Like firs (Abies), spruces are pyramidal, with branches arranged in neat tiers. Unlike firs, however, they have pendent cones, and their needles are stiffer and attached to branches by small pegs that remain behind after the needles drop.
Most spruces are tall timber trees that lose their lower branches fairly early in life as they head upward; their canopies thin out noticeably as they age.
Many species have dwarf varieties useful for foundation plantings, in rock gardens, in containers; these plants have shallow root systems and so need a reasonably cool location. Spruces generally grow best where summers are cool or mild; they will not thrive in heat and humidity. Spruces have no special soil requirements.
Birds are attracted to these trees—both for seeds and for shelter. Check spruces for small, dull green aphids in winter; if they—re present, take control measures at that time to prevent defoliation in spring.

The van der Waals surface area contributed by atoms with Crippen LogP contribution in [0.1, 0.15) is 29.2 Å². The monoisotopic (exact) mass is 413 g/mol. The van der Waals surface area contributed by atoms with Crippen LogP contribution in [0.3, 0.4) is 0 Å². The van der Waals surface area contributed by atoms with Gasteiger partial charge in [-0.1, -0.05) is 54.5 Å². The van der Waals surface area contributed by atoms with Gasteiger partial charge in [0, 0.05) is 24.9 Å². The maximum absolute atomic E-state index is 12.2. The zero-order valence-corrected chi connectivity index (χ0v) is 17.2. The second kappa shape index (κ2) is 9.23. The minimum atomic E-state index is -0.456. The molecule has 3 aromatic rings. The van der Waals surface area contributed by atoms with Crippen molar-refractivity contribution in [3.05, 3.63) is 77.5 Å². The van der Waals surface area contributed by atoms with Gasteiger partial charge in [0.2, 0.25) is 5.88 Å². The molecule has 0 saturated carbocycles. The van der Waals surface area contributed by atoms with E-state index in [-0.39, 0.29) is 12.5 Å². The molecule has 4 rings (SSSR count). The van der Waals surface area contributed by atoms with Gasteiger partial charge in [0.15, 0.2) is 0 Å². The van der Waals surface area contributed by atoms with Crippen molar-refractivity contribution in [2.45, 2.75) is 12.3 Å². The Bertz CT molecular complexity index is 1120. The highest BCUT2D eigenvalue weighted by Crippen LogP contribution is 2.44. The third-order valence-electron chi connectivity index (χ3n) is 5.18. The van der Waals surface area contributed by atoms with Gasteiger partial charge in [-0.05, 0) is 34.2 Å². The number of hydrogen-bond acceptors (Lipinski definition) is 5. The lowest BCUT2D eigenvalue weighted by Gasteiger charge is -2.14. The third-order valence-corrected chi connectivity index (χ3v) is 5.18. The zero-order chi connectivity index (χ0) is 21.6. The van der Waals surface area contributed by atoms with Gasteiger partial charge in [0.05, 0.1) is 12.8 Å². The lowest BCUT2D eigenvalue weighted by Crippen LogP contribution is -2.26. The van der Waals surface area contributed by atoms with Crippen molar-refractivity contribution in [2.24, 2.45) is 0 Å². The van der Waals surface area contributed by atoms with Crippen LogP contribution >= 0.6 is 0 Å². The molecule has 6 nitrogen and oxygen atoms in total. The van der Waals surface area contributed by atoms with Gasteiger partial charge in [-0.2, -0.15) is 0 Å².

Pine needle scale (look for flat, white scale insects on needles) may encourage sooty mold. In Rocky Mountain states, spruces may be bothered by spider mites and tussock moths.Picea engelmannii
Native from British Columbia south to Oregonand Northern California andeast to the Rockies. To 60–130 ft. tall, 20–25 ft. wide, withdensely pyramidal form. Resembles blue-green forms of P. pungens,but needles are softer and tree is not as wide at base. Popular lawn tree in the Rocky Mountain region.
Flower heads to 2 in. wide, borne singly on 1–1 1/2-ft. stems above a footwide foliage clump. Usually ...
Summer is the season for most yellow daisies, but these European natives bear a profusion of showy dai...
Native from British Columbia south to Oregonand Northern California andeast to the Rockies. To 60–130 ...